A GBP 1 billion project to lay one of the world’s largest subsea power cables, connecting Scotland and England, has led to a ”historic wartime discovery” which could finally help solve one of WWI’s strangest naval mysteries, ScottishPower reports.
Marine engineers working on the Western Link project, a joint venture between ScottishPower and National Grid which will take renewable power from Scotland to homes and businesses in England and Wales, have found the wreck of a German U-boat while surveying the sea bed off the coast of Wigtownshire.
Sonar images show the 100-year-old vessel largely intact and attempts to identify the wreck have led experts to conclude that it may be that of UB-85, a submarine that according to folklore was attacked by a sea monster while prowling Scotland’s coastline towards the end of World War I.
Official reports from the time tell how UB-85 was caught on the surface during the day of April 30 1918 and sunk by a British patrol boat – the HMS Coreopsis.
“The images we get back from the subsea scans are incredibly detailed, but we obviously need to be aware of what lies beneath before we can start laying a power cable,” Peter Roper, of Western Link partner ScottishPower, said.
”In all the years I have been building power lines, I can say that this is the most extraordinary discovery. The story behind the submarine is also fascinating. I am probably on the side of the historians who believe that the capture of the vessel was more straightforward than a sea monster attack. ‘A sea monster attacked my submarine’ is maybe one of the most fanciful excuses of all time. Thankfully we have had no monster-related health and safety incidents on the project yet.”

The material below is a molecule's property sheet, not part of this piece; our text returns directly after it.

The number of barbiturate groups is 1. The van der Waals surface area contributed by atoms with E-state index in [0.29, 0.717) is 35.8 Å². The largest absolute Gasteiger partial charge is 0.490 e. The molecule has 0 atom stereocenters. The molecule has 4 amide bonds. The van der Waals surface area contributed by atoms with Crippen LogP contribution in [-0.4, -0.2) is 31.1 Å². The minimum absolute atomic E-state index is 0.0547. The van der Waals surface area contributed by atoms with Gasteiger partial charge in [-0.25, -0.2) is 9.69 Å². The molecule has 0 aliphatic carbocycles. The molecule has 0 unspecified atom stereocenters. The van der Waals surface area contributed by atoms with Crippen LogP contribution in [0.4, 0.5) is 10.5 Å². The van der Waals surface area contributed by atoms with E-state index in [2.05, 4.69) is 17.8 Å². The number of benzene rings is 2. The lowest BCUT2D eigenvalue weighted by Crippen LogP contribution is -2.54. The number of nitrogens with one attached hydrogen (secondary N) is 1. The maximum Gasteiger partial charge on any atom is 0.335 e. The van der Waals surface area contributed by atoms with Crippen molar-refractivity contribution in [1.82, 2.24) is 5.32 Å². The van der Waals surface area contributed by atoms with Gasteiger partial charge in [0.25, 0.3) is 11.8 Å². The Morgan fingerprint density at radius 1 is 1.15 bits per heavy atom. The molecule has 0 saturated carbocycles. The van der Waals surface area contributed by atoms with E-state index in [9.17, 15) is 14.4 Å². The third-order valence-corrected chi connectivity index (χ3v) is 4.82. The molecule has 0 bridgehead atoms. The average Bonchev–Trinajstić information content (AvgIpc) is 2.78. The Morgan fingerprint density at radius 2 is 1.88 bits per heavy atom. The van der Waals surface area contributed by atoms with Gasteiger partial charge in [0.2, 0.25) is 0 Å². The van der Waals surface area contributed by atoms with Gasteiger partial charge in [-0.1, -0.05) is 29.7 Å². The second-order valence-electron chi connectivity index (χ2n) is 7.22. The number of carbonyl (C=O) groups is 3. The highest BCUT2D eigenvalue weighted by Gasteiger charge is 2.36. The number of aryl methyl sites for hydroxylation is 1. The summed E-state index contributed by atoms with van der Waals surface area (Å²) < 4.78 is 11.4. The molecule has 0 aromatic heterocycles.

The Western Link subsea marine cable is around 385km long, the longest of its type in the world, and when in place it will run from Ardneil Bay in North Ayrshire in Scotland to the Wirral peninsula in north west England.
The submarine wreck is approximately 120m north-west of the centre of the planned cable route, off the Stranraer coast. The survey shows the vessel is largely intact and is approximately 45m long, with debris spilling out of the stern end.
Graham Edwards, of Western Link partner National Grid, said: “The Western Link is a very significant project for the UK and has required careful planning in all aspects, but particularly in the laying of high voltage cables in the sea, where we are working hard to minimise our impact on the environment. During construction we take great care over archaeology, whether on land or at sea, and it’s always exciting to record a significant find and help to shed new light on our history – especially one with such a good tale involved!”